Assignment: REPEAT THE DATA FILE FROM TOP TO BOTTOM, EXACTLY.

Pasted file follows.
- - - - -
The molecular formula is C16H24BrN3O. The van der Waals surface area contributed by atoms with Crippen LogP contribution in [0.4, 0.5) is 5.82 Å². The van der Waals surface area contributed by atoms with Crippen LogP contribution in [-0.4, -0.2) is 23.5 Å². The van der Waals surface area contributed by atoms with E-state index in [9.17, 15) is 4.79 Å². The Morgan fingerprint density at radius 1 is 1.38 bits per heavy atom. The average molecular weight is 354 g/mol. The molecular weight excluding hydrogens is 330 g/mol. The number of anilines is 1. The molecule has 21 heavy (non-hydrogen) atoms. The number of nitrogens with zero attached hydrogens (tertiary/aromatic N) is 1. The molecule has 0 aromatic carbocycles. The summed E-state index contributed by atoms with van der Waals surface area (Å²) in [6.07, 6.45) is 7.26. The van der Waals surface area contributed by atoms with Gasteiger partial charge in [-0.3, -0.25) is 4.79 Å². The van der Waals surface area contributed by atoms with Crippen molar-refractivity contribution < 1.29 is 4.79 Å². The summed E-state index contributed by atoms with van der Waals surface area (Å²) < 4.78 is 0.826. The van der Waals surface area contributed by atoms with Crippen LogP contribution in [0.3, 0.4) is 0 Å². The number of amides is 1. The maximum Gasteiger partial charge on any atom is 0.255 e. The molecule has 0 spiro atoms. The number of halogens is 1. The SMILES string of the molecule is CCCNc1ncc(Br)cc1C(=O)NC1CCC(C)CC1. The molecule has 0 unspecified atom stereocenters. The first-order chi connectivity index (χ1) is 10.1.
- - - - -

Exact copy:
The molecular formula is C16H24BrN3O. The van der Waals surface area contributed by atoms with Crippen LogP contribution in [0.4, 0.5) is 5.82 Å². The van der Waals surface area contributed by atoms with Crippen LogP contribution in [-0.4, -0.2) is 23.5 Å². The van der Waals surface area contributed by atoms with E-state index in [9.17, 15) is 4.79 Å². The Morgan fingerprint density at radius 1 is 1.38 bits per heavy atom. The average molecular weight is 354 g/mol. The molecular weight excluding hydrogens is 330 g/mol. The number of anilines is 1. The molecule has 21 heavy (non-hydrogen) atoms. The number of nitrogens with zero attached hydrogens (tertiary/aromatic N) is 1. The molecule has 0 aromatic carbocycles. The summed E-state index contributed by atoms with van der Waals surface area (Å²) in [6.07, 6.45) is 7.26. The van der Waals surface area contributed by atoms with Gasteiger partial charge in [-0.3, -0.25) is 4.79 Å². The van der Waals surface area contributed by atoms with Crippen molar-refractivity contribution < 1.29 is 4.79 Å². The summed E-state index contributed by atoms with van der Waals surface area (Å²) < 4.78 is 0.826. The van der Waals surface area contributed by atoms with Crippen LogP contribution in [0.3, 0.4) is 0 Å². The number of amides is 1. The maximum Gasteiger partial charge on any atom is 0.255 e. The molecule has 0 spiro atoms. The number of halogens is 1. The SMILES string of the molecule is CCCNc1ncc(Br)cc1C(=O)NC1CCC(C)CC1. The molecule has 0 unspecified atom stereocenters. The first-order chi connectivity index (χ1) is 10.1.